In Coalwood, West Virginia in 1957, every boy grows up thinking they are destined to be coal miners, and Homer Hickam has no reason to think he'll be any different. Hes not talented enough to earn a football scholarship, which is usually the only way any of them can escape coal mining. Homer has no way out of his predetermined life - until the Soviet satellite Sputnik flies over the October sky and changes everything. A dream is started and with much determination, is later accomplished.
Universal Pictures presents October Sky, which is based on the triumphant true story of Homer Hickam, Jr., a high school student in West Virginia, who seemed destined to repeat his father's life in the coal mines until he turned his attention to the skies.
The coal mine is the center of life in the closely-knit community of Coalwood, West Virginia. As mine superintendent, Homer's father (John Hickam) has worked his way up to a position of status in his community. John loves the coal mine. The mine is the whole reason for the town to be there. There was no Coalwood before someone found coal there and built the town around the mine. Homer's father is a central figure in all this and would love for Homer and his brother, Jim, to grow up to be mine supervisors. He has no greater wish than to see his sons follow in his footsteps, But Jim has won a football scholarship and Homer has other ideas about his future. Inspired by Dr. Werner Von Braun, he sets out to build and launch his own rocket with the help of three of his friends. He builds his first rocket by using the powder from cherry bombs. He thinks that it's going to go up three hundred feet but instead it blows up his mom's fence. Not discouraged, Homer enlists two of his bud!
dies, Roy Lee and O'Dell, along with the town math geek Quentin, to help him design and launch a series of rockets. They all bring to the task their own personalities and passions. Homer himself isn't a whiz at math, but Quentin brings that in. He's not a scavenger, but O'Dell knows where to get all the materials they need. Roy Lee had the ability to seduce what they needed from other people. Homer brings the passion. He brings the fire into the boys and forces them to keep at it, at times even when they're not willing to - he makes them willing.
Their physics and chemistry teacher Miss Riley finds them an advanced book on rockets and they teach themselves trigonometry to gauge the range of their rockets. Miss Riley uses her role as a teacher to be an inspiration and to teach the boys, particularly Homer, that he can truly be who he's capable of being and who he really wants to be, despite any pressure around him. After some early disasters, they set up a launch pad on an abandoned place outside of town, which was named Cape Coalwood. The first successful rocket that they shoot off is called the Auk I. The rocket goes up and then curves and heads down towards the mine and everybody runs off in every different direction to try and get away from it. The rocket lands near his father's office at the mine, causing him to explode in embarrassment and anger. Homer realizes that his father is not interested at all in what he's doing, building rockets. It makes him really sad, angry and torn up. His father has no support fo!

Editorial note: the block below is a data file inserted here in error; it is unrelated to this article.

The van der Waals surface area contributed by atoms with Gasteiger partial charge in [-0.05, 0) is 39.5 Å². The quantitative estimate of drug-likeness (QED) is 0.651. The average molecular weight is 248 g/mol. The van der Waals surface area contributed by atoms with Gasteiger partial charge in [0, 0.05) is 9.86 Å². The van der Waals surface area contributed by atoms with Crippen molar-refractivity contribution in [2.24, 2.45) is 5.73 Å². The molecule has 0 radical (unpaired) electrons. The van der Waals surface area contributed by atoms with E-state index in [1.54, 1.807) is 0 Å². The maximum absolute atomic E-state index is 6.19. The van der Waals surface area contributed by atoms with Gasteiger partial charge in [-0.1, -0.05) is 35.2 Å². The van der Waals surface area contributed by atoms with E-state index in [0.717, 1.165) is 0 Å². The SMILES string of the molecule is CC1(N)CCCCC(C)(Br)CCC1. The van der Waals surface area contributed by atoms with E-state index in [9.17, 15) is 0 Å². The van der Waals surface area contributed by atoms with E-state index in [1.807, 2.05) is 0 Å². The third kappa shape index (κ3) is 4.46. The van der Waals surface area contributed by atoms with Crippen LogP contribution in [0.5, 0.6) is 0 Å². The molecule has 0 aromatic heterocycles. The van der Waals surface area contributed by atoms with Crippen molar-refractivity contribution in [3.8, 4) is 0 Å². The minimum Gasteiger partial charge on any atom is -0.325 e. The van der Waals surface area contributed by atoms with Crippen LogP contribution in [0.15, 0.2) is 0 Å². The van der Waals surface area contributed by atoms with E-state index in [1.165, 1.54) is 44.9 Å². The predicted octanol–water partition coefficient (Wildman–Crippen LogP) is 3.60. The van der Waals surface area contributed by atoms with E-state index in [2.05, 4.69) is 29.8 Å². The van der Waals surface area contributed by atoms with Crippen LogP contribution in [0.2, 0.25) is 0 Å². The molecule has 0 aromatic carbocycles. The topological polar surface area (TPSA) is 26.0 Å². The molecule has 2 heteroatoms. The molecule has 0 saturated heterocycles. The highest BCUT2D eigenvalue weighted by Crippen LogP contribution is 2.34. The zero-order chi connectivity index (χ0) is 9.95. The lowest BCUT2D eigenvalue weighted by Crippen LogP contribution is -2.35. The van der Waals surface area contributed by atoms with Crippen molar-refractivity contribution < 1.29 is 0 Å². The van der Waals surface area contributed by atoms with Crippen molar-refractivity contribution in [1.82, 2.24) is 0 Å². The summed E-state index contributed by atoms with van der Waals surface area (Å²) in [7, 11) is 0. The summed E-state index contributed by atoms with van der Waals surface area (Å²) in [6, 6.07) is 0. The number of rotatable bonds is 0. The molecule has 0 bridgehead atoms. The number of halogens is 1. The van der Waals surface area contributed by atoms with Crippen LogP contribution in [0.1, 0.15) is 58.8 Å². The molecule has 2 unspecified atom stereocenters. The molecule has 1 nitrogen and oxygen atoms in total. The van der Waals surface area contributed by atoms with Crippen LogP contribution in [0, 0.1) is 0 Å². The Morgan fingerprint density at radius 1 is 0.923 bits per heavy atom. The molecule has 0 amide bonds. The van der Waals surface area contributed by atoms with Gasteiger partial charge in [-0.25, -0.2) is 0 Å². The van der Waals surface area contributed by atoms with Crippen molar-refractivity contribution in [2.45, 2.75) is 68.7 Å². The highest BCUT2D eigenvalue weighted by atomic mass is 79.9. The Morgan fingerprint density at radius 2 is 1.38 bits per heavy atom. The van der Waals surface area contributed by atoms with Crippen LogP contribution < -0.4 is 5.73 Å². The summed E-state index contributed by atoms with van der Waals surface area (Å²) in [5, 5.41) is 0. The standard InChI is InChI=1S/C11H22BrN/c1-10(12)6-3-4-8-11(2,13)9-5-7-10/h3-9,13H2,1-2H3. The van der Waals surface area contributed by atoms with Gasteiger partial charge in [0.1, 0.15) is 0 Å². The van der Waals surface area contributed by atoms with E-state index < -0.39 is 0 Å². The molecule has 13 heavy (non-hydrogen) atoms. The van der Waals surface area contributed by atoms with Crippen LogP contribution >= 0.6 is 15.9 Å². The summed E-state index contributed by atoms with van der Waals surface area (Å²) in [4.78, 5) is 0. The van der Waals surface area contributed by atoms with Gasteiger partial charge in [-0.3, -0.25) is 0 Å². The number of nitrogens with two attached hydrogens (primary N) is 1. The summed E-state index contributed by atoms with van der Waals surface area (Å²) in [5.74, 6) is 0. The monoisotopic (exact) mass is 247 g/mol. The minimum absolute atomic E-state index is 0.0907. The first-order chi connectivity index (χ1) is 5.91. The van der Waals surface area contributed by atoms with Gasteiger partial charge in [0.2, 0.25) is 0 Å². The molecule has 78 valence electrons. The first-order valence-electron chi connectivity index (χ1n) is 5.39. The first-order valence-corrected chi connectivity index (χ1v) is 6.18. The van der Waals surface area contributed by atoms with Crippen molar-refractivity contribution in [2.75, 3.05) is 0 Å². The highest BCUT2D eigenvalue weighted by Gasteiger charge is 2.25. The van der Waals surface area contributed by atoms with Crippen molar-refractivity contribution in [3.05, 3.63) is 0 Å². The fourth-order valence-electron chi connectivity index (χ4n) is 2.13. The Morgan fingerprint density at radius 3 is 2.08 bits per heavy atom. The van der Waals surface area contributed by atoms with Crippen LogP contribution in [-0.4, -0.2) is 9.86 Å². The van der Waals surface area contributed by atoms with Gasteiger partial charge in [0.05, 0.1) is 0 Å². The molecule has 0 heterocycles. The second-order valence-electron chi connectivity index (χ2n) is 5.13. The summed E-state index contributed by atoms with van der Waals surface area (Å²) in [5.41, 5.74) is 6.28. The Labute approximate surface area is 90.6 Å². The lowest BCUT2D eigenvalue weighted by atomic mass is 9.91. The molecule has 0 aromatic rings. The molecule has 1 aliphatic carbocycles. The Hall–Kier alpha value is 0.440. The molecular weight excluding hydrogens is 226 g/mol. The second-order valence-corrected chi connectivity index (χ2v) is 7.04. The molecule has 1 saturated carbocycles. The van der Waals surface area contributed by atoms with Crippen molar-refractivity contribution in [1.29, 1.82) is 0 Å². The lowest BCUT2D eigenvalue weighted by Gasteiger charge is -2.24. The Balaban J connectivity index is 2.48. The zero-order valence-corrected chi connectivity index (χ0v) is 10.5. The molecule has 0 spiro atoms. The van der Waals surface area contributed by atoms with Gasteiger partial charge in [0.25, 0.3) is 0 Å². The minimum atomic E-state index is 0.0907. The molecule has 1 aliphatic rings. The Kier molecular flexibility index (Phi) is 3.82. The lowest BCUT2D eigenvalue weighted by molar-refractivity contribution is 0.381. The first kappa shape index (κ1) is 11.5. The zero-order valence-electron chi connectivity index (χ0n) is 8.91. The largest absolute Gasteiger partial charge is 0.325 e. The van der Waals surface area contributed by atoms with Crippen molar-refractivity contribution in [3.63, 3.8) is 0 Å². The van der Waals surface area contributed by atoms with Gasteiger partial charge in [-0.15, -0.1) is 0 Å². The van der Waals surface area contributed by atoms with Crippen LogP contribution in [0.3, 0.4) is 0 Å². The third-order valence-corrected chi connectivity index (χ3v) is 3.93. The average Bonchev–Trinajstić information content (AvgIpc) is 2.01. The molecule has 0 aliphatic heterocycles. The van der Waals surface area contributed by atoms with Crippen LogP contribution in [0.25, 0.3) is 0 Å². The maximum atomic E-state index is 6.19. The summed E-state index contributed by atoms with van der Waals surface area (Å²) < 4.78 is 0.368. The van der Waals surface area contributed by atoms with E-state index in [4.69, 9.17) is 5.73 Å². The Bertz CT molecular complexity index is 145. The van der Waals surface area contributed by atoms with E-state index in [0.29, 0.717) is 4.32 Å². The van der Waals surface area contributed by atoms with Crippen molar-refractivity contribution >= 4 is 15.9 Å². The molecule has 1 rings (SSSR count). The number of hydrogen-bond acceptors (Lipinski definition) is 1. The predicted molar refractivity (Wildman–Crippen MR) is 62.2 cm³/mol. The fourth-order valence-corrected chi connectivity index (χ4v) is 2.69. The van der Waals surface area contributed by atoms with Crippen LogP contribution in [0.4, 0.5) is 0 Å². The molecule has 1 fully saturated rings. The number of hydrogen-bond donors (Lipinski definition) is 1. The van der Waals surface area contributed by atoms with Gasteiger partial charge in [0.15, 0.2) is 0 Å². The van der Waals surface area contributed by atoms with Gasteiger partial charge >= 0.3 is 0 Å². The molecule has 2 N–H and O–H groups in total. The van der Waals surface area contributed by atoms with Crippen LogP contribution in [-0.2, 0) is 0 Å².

r what Homer has a passion for. He just throws the rocket into the trash. Though John Hickam believes his son is wasting his time, his mother Elsie encourages him to persevere. The main conflict in this story is the boy wanting to fulfill a dream. Elsie would do anything for her child and wants him to achieve his dream. His father is more practical, not all dreams come true. Nor everybody can be a rocket scientist. Especially in a small town in West Virginia where rocket scientists are pretty much unheard of.
There's an aspect of John Hickams concern towards his son of don't get your hopes up, but it's part of his love for his son. Homer's father thinks this rocket stuff - which he very little knowledge about - is silly. He doesn't want his son's heart to be broken going after something so distant
As their rocket tests begin to go higher and straighter, the boys become local celebrities, drawing crowds to watch their launches. They raise money selling scrap metal and convince mine machinists to manufacture casements and nozzles for the rockets. As they get better and better at it, and the rockets start going higher and higher, the prospect of entering a science fair and maybe winning a scholarship starts to seem almost within reach. Then it becomes the fulfillment of not Just his dreams, but the hopes of the whole town.
He later wins the Science Fare, gets his town to believe in those unlucky ones and most importantly, he didnt just win the expectance of his father but completes his life long dream.
- Carawan, A. (1999). Let the Hammer Down: The Making of October Sky. W. W. Norton & Company.
- Coalwood, West Virginia. (2021). In Encyclopedia Britannica. Retrieved from https://www.britannica.com/place/Coalwood
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- Hickam Jr., H. (1999). The Coalwood Way. Delta.
- Johnson, S. M. (2002). October Sky: A Movie that Entices the Learning of Mathematics. PRIMUS: Problems, Resources, and Issues in Mathematics Undergraduate Studies, 12(4), 281-296.
- Jones, D. (1999). Rocket Boys: A Memoir. Publishers Weekly, 246(47), 71.
- October Sky (1999). Directed by Joe Johnston. United States: Universal Pictures.
- Sputnik. (2022). In Encyclopædia Britannica. Retrieved from https://www.britannica.com/topic/Sputnik
- The Coalwood Rocket Boys. (2021). In NASA. Retrieved from https://www.nasa.gov/centers/marshall/history/coalwood.html
- The Coalwood Rocket Launchers. (2021). In West Virginia Division of Culture and History. Retrieved from https://www.wvencyclopedia.org/articles/2227